By Ed McNamara
Just when we thought it was safe to feel upbeat about this delayed and scrambled Triple Crown, it wasn’t.
On Monday, the undefeated pair of Nadal and Charlatan seemingly had Bob Baffert in terrific position for the June 20 Belmont Stakes (G1). Now Nadal has been retired and Charlatan could be facing a disqualification from the biggest win of his three-race career.
On Tuesday came the news that Charlatan had failed a drug test after his six-length runaway at Oaklawn Park on May 2 in the first division of the Arkansas Derby (G1). On Thursday, Nadal was retired after fracturing his left foreleg. Baffert said he noticed a problem after the colt breezed 4 furlongs in 48.80 seconds Thursday morning at Santa Anita. X-rays confirmed the injury, and Nadal immediately underwent surgery, in which two screws were inserted to stabilize the leg.
“He’s back in his stall, he looks good,” Baffert told drf.com Thursday.
So instead of having a powerful 1-2 punch, the five-time Derby winner got the old 1-2 from the racing gods.
Nadal, a son of Breeders’ Cup Classic winner Blame, completed his career 4-for-4, including a three-length romp in his finale, the second division of the Arkansas Derby. He was No. 1 in many 3-year-old polls and the likely favorite for the 1 1/8-mile Belmont, the opener for this year’s restructured Triple Crown. He is expected to begin his stallion career next year at Spendthrift Farm in Lexington, Kentucky.
“I’m so happy he got the resume he got,” co-owner George Bolton said. “I’m very sorry we didn’t get to go after the reverse Triple Crown.”
As for Charlatan, the split sample’s results could be returned within five days after being submitted to a “referee” lab. If the second test confirms the original positive, Baffert would be entitled to an appeal. Charlatan, however, eventually could be disqualified from a Grade 1 win and its 100 Kentucky Derby qualifying points.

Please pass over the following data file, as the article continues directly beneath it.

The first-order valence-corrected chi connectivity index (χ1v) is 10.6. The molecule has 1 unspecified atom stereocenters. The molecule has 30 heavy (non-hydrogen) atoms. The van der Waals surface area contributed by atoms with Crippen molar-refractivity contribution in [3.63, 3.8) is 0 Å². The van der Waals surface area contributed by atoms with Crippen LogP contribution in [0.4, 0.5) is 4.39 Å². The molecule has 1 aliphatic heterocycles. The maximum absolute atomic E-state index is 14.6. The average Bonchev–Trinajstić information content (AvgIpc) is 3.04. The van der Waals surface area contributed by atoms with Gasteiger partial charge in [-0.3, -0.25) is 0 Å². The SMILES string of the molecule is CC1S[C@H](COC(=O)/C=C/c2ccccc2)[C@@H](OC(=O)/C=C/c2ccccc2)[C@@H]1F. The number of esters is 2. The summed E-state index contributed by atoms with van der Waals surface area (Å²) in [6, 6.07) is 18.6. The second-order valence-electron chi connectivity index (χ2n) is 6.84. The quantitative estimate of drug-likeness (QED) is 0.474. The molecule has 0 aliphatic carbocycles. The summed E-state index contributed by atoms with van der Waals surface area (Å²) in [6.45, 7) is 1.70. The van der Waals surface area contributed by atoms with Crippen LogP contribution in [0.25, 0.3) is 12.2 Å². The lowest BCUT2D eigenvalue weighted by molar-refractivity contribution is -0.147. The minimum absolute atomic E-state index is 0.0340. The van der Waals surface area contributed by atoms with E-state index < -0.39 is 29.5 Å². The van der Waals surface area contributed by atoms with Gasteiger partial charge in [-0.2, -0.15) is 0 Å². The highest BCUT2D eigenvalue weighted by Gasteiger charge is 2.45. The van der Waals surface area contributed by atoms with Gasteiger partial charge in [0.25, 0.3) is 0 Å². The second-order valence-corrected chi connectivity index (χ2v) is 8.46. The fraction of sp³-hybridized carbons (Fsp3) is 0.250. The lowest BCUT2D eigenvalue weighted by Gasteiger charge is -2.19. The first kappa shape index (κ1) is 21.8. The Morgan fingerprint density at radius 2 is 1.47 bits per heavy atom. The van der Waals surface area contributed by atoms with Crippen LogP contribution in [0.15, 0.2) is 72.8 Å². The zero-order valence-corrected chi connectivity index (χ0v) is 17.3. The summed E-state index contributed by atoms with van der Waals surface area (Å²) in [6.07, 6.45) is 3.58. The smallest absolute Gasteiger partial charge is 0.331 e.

Baffert was embroiled in drug-related controversy last September, when The New York Times revealed that 2018 Triple Crown winner Justify had a prohibited level of the banned drug scopolamine in his system after he won the Santa Anita Derby, a month before the Kentucky Derby. Scopolamine can improve horses’ breathing and heart rate, and Baffert denied it had been administered to Justify.
The news didn’t come out until 15 months after Justify swept the classics. The California Horse Racing Board didn’t call it a positive in April 2018, attributing the result to environmental contamination due to jimsonweed, a natural substance found in hay and straw.
Baffert could opt to run Charlatan in the Grade 1, 7-furlong Woody Stephens Stakes on Belmont Stakes day. He said he was leaning that way Wednesday before Nadal got hurt. Baffert told bloodhorse.com Thursday that Charlatan’s seven co-owners want to run in the shorter race. He said he would talk to them and make the decision based on how the colt was training. Despite his romp in the 1 1/8-mile Arkansas Derby, in the long run the son of sprint influence Speightstown might be suited best for distances up to a mile.
On Wednesday Charlatan breezed an easy half-mile in 50 seconds at Santa Anita, his first timed drill since leaving Arkansas. Baffert’s horses rarely train that slowly, but the goal of the leisurely workout was to teach the brilliant front-runner to relax.
With Nadal out of the picture and Charlatan’s status up in the air, New York-bred Tiz the Law is the Belmont favorite for the time being. According to the New York Racing Association, other probables include Modernist, Max Player, Farmington Road, Gouverneur Morris, Dr Post, Sole Volante and Basin. Ny Traffic, second in the Louisiana Derby, also could be in the mix. Another possibility is Maxfield, who is 3-for-3 after taking Churchill Downs’ Matt Winn Stakes on Saturday in his 3-year-old debut
Ed McNamara is an award-winning journalist who has been writing about thoroughbred racing for 35 years. He has handicapped races for ESPN.com, Newsday and The Record of New Jersey. He is the author of “Cajun Racing: From the Bush Tracks to the Triple Crown” and co-author of “The Most Glorious Crown,” a chronicle of the first 12 Triple Crown champions.